• Develop and promote effective professional practices and support services
  • Improve access to and community linkages with mental health and substance abuse services
  • Improve reporting and portrayals of suicidal behavior, mental illnesses and substance abuse in the entertainment and news media

Action Step: Methodology

  • Promote and support research and evaluation on suicide prevention
  • Improve and expand systems for data collection

 

Importance of Surveillance and Evaluation

Comprehensive data about suicide shed light on individual risk factors and community wide trends, providing families, health professionals, law enforcement, policymakers, and others with the information they need to develop prevention efforts that work. When based on sound data, a range of targeted approaches have been proven to reduce suicide rates.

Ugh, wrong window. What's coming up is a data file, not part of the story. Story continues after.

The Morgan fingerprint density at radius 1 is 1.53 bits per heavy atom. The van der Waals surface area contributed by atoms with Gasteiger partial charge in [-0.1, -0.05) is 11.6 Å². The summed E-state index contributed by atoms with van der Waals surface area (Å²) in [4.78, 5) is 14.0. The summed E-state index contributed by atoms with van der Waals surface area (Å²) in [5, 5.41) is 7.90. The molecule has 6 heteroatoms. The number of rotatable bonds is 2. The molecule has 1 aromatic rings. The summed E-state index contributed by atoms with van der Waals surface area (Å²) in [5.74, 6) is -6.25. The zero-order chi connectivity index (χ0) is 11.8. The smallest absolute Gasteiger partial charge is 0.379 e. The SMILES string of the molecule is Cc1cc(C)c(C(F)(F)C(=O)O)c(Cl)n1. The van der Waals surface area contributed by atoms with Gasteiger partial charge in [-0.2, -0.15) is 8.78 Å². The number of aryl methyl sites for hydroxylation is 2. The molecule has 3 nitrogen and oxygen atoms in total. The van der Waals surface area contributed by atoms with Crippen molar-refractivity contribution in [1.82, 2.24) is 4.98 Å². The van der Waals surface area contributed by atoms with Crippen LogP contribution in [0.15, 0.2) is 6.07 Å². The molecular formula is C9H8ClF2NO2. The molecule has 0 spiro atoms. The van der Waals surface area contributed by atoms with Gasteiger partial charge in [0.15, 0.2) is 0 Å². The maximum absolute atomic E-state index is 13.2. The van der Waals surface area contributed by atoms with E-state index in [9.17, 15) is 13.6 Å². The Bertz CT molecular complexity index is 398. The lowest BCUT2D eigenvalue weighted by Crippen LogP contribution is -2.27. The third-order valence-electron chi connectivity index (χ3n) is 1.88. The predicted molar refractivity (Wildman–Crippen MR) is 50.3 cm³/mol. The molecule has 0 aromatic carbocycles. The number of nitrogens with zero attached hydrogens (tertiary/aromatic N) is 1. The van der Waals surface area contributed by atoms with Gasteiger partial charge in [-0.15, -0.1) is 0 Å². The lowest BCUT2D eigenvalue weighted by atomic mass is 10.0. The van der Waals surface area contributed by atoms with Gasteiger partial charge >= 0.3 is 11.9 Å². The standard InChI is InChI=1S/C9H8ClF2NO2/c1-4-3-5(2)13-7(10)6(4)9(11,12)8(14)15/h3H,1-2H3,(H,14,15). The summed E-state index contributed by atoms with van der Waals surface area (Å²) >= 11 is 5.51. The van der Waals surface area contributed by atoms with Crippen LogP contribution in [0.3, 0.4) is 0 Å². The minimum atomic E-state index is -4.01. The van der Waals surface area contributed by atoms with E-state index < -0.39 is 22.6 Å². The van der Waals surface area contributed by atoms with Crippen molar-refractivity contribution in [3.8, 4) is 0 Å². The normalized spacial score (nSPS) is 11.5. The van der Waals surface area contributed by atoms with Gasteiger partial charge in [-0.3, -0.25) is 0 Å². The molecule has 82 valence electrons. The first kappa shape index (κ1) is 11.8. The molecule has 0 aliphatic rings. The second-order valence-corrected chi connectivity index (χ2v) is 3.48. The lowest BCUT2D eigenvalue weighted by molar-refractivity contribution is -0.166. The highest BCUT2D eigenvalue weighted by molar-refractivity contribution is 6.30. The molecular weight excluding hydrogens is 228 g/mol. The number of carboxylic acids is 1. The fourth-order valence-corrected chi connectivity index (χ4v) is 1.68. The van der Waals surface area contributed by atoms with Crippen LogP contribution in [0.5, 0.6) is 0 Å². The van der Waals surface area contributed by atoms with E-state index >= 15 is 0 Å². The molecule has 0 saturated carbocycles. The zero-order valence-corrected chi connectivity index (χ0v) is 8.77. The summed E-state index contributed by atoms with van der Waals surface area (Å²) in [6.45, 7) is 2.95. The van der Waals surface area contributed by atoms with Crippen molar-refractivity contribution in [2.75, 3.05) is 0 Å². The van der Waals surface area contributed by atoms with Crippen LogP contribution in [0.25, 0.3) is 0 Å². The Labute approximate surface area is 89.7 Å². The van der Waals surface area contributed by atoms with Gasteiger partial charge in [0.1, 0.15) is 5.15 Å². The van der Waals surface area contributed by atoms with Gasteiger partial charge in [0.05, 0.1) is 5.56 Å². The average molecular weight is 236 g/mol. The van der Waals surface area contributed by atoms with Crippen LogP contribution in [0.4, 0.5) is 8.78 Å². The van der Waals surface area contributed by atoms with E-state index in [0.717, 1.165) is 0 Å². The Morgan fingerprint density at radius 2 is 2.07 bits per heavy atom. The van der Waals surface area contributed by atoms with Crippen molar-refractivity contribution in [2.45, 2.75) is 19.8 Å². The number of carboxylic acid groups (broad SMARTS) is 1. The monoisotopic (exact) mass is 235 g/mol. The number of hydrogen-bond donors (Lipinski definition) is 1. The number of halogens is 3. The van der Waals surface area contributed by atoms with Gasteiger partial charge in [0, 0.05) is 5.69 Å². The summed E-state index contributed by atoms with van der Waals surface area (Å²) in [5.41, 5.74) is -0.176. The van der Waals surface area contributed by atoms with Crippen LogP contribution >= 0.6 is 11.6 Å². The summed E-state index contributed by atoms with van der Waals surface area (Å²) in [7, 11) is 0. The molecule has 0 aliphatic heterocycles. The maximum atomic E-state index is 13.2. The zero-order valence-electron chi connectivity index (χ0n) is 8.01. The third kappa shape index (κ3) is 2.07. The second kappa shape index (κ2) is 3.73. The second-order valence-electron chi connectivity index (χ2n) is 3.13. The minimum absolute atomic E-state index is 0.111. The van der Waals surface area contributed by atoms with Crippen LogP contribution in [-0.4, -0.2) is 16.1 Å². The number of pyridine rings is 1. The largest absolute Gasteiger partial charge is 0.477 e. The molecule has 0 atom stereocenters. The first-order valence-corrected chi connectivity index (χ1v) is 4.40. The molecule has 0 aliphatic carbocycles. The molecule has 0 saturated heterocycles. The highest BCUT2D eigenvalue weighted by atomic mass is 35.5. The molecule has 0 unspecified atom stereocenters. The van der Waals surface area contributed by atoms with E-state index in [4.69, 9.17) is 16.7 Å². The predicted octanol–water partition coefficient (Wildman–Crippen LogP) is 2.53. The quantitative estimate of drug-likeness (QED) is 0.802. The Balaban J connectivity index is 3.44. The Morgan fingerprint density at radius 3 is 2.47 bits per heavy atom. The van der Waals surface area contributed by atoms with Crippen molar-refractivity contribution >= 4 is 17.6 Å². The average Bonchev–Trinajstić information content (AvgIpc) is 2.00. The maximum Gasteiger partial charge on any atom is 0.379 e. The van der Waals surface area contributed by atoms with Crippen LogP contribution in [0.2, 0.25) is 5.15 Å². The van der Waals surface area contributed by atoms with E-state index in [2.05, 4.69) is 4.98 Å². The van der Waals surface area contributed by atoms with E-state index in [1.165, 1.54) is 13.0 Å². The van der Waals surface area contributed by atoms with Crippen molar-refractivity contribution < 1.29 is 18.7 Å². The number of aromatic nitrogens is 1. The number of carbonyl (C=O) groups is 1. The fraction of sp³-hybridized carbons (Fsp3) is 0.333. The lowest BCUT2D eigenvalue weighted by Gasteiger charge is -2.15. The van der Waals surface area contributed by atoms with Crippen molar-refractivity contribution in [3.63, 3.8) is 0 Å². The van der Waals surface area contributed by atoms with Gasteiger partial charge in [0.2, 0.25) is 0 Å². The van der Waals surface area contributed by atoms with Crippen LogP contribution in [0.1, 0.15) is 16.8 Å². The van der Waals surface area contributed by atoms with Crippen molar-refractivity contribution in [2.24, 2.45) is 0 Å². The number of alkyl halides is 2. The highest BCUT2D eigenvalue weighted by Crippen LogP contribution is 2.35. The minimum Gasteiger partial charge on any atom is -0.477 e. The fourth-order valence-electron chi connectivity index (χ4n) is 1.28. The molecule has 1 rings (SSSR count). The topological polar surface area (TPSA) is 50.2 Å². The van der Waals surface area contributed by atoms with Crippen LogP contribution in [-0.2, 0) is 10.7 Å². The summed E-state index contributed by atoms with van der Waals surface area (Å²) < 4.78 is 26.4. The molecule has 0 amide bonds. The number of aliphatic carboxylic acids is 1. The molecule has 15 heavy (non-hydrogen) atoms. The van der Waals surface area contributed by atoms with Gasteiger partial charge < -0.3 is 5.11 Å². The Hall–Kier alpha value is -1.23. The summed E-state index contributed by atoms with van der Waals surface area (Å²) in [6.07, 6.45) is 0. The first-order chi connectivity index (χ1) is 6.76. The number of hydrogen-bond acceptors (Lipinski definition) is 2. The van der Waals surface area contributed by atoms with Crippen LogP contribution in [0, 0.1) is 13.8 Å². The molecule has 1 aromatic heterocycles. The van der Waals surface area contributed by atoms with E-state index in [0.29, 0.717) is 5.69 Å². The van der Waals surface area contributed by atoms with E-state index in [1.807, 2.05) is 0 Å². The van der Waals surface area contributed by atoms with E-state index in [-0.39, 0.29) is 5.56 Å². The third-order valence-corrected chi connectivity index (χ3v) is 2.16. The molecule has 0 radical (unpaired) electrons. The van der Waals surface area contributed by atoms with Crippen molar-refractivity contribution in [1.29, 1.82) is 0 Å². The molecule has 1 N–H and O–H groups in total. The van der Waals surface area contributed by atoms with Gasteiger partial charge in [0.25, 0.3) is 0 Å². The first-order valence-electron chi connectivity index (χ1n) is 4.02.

The DHR Chronic Disease and Injury Epidemiology Section of Public Health annually reviews Hospital Inpatient Discharge Data (HIDD) and Vital records data. Data, rates, and costs are compiled to describe various aspects of the suicide problem, trends over years and rates in each county in Georgia.

 

Publications

Georgia Suicide Prevention Plan

Funds were appropriated by the Governor and the Georgia General Assembly to address the need for a prevention plan to address the serious problem of suicide in Georgia. The Georgia Suicide Prevention Plan was completed in 2001, by the Suicide Prevention Action Network (SPAN) with input from stakeholders around the state. The Plan contains a wide range of activities to promote suicide prevention including community awareness, education, implementing prevention programs such as screening youth in schools, making referrals for mental health services, parent and teacher gatekeeper training, promoting and supporting research and evaluation of suicide prevention.